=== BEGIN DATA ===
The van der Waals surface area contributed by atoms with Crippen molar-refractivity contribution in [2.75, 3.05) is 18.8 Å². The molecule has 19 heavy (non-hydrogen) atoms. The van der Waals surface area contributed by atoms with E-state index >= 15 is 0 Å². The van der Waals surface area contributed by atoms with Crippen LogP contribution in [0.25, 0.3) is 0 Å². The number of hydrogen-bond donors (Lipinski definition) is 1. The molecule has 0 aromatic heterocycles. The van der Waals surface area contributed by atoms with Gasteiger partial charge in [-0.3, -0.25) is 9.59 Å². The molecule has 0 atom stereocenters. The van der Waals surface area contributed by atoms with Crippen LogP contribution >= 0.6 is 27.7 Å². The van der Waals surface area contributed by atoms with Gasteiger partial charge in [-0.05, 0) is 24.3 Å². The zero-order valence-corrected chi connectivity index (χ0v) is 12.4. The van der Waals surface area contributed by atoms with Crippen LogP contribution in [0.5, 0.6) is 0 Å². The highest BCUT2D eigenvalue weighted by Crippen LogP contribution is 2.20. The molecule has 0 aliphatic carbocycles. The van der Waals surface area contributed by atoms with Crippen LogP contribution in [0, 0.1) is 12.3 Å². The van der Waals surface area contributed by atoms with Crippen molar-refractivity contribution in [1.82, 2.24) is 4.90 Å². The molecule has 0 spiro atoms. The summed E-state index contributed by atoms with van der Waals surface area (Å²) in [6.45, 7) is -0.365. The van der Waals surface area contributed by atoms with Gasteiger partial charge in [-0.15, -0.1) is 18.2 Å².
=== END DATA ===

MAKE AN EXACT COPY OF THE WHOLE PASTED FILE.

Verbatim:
The van der Waals surface area contributed by atoms with Crippen molar-refractivity contribution in [2.75, 3.05) is 18.8 Å². The molecule has 19 heavy (non-hydrogen) atoms. The van der Waals surface area contributed by atoms with E-state index >= 15 is 0 Å². The van der Waals surface area contributed by atoms with Crippen LogP contribution in [0.25, 0.3) is 0 Å². The number of hydrogen-bond donors (Lipinski definition) is 1. The molecule has 0 aromatic heterocycles. The van der Waals surface area contributed by atoms with Gasteiger partial charge in [-0.3, -0.25) is 9.59 Å². The molecule has 0 atom stereocenters. The van der Waals surface area contributed by atoms with Crippen LogP contribution >= 0.6 is 27.7 Å². The van der Waals surface area contributed by atoms with Gasteiger partial charge in [-0.05, 0) is 24.3 Å². The zero-order valence-corrected chi connectivity index (χ0v) is 12.4. The van der Waals surface area contributed by atoms with Crippen LogP contribution in [0.5, 0.6) is 0 Å². The highest BCUT2D eigenvalue weighted by Crippen LogP contribution is 2.20. The molecule has 0 aliphatic carbocycles. The van der Waals surface area contributed by atoms with Crippen LogP contribution in [0, 0.1) is 12.3 Å². The van der Waals surface area contributed by atoms with Crippen molar-refractivity contribution in [1.82, 2.24) is 4.90 Å². The molecule has 0 spiro atoms. The summed E-state index contributed by atoms with van der Waals surface area (Å²) in [6.45, 7) is -0.365. The van der Waals surface area contributed by atoms with Gasteiger partial charge in [-0.15, -0.1) is 18.2 Å².